A senior executive for the Canadian unit of Huawei Technologies Co. who has served as the public face of the Chinese firm in this country since 2011 is parting ways with the Shenzhen-based company as it faces growing problems around the world.
Scott Bradley, a well-connected corporate lobbyist who endeavoured to portray Huawei as a beneficial contributor to Canada’s economic development, quietly left the company earlier this week.
He leaves as Huawei faces its biggest crisis ever, with its chief financial officer detained in Vancouver, facing possible extradition to the United States, and broadening worry in foreign capitals that this flagship Chinese tech company is too big a security risk to allow into next-generation mobile-network infrastructure.
Mr. Bradley would not discuss the reasons for his departure when contacted by The Globe and Mail on Friday, but Huawei Canada released a statement saying he had played a crucial role in building the Chinese telecom’s brand in Canada and outreach to governments.
“We are extremely grateful for his contributions to Huawei Canada during the past seven-and-a-half years and I personally want to take this opportunity to thank him for the dedication and valuable support he has provided to me during the time we worked together,” Huawei Canada president Eric Li said in a statement provided to The Globe and Mail. Mr. Li said Mr. Bradley will continue to serve as special adviser when required.
In a separate memo on Friday to Huawei Canada, Mr. Bradley himself said his departure was “not a sudden decision but rather an understanding over the past year-and-a-half that at some point, I would be moving on from a formal role with the company.”
Mr. Bradley, a former BCE Inc. executive, joined Huawei after he was defeated as a Liberal candidate in the 2011 general election, and he strived to cultivate a favourable reputation for the Chinese telecom in Canada and to counter the perception it was closely linked to China’s authoritarian government.
Mr. Bradley has faced increased scrutiny in the past year as Washington mounted pressure on major allies, including Canada, to bar Huawei from providing equipment for next-generation 5G wireless networks, arguing it is to closely linked to Beijing and that its gear could be used to spy on Western interests.
On Friday, Poland arrested a Chinese employee of Huawei and a former Polish security official on spying allegations – a move that could fuel Western security concerns about the telecom-equipment maker.
A spokesman for the Polish security services said the allegations relate to individuals’ actions and were not linked directly to Huawei Technologies Co. Ltd.
Reuters identified the Huawei employee as a man named Wang Weijing, and reported he was arrested but not charged.
A LinkedIn profile for Mr. Wang showed he has worked for Huawei’s Polish division since 2011, and previously served as attaché to the Chinese general consul in Gdansk, Poland, from 2006 to 2011.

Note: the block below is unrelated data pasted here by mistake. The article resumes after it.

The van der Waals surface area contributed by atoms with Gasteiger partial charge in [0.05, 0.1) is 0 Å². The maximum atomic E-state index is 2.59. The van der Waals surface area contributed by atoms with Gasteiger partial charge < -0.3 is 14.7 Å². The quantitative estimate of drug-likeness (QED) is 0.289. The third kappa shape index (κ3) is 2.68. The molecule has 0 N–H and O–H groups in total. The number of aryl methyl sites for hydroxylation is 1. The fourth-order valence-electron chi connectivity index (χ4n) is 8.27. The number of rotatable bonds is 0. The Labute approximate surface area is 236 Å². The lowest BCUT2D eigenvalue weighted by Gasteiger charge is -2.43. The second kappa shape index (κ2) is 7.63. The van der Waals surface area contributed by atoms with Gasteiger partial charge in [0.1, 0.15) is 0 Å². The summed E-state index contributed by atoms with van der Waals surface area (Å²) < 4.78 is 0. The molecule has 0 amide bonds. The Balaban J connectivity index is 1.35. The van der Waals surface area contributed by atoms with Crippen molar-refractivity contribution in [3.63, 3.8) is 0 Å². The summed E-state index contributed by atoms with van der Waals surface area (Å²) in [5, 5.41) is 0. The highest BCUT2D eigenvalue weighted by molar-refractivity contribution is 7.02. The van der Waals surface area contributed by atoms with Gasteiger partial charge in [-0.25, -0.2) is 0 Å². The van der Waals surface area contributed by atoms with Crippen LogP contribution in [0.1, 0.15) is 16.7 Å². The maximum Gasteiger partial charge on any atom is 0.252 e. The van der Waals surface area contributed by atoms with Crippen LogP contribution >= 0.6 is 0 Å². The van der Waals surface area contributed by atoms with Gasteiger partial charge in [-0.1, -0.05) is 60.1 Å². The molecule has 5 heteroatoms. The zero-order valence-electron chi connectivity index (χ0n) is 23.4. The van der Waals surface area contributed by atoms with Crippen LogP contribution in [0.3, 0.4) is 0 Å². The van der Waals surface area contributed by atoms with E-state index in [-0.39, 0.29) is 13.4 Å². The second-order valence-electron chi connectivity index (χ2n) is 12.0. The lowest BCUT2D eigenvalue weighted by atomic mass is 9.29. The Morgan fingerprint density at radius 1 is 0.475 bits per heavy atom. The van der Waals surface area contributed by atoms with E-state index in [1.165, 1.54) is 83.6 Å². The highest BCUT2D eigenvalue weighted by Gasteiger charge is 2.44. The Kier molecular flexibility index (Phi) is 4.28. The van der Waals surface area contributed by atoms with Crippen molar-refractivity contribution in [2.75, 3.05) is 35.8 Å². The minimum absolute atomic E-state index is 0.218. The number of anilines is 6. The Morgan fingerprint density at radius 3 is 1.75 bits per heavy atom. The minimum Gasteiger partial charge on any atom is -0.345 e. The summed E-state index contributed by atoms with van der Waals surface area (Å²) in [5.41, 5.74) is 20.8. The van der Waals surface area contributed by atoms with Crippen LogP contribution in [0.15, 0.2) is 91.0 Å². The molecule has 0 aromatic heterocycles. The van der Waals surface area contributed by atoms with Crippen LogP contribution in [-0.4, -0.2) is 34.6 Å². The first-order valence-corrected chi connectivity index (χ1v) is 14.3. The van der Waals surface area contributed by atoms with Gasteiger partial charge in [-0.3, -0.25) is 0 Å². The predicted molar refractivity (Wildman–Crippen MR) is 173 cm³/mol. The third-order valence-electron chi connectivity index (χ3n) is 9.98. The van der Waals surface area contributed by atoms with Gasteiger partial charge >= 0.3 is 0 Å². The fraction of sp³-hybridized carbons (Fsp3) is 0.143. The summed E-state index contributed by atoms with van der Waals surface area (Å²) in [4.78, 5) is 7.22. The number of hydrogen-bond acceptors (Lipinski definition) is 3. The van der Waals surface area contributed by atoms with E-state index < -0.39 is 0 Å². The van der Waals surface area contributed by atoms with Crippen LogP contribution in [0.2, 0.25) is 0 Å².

American and other Western security experts, including three former heads of Canadian spy agencies, have raised concerns that Huawei could be asked by Beijing to incorporate back doors into their equipment for spying or sabotage purposes. Under Chinese law, approved in 2017, companies are required to “support, co-operate with, and collaborate in national intelligence work.”
As Huawei’s frontman in Canada, Mr. Bradley repeatedly emphasized that Huawei obeys all of Canada’s laws and would not spy on Canadians.
Since Mr. Bradley joined the company eight years ago, Huawei has established an increasingly public profile in Canada.
The company supports the Jays Care Foundation, the Sasktel Indigenous Youth Awards of Excellence and Actua, a national charity that teaches young people to code.
The company also sponsors the Ottawa Senators, the Toronto International Film Festival and program segments on Sportsnet’s Hockey Central. Huawei has even hosted almost 60 engineering students from Canada for work-study getaways to China through its global Seeds for the Future program.
Mr. Bradley serves on the board of the Canada China Business Council lobby group and is the brother-in law of Susan Smith, a co-founder of Canada 2020, an influential think tank with close ties to the Liberal government – and which is partly funded by financial contributions from Huawei.
Huawei, which is privately owned under a complex shareholding structure, was founded in 1984 by Ren Zhengfei, a former engineer with the People’s Liberation Army who sat on the 12th National Congress of the Chinese Communist Party. Years ago, the company faced allegations that trade secrets stolen from Nortel and Cisco ended up in its hands (Cisco sued Huawei in 2003 for patent infringement, settling a year later).
Earlier this year, Jake Enwright left his post as Conservative Leader Andrew Scheer’s communications director to take up a position as Huawei’s director of corporate affairs in Canada.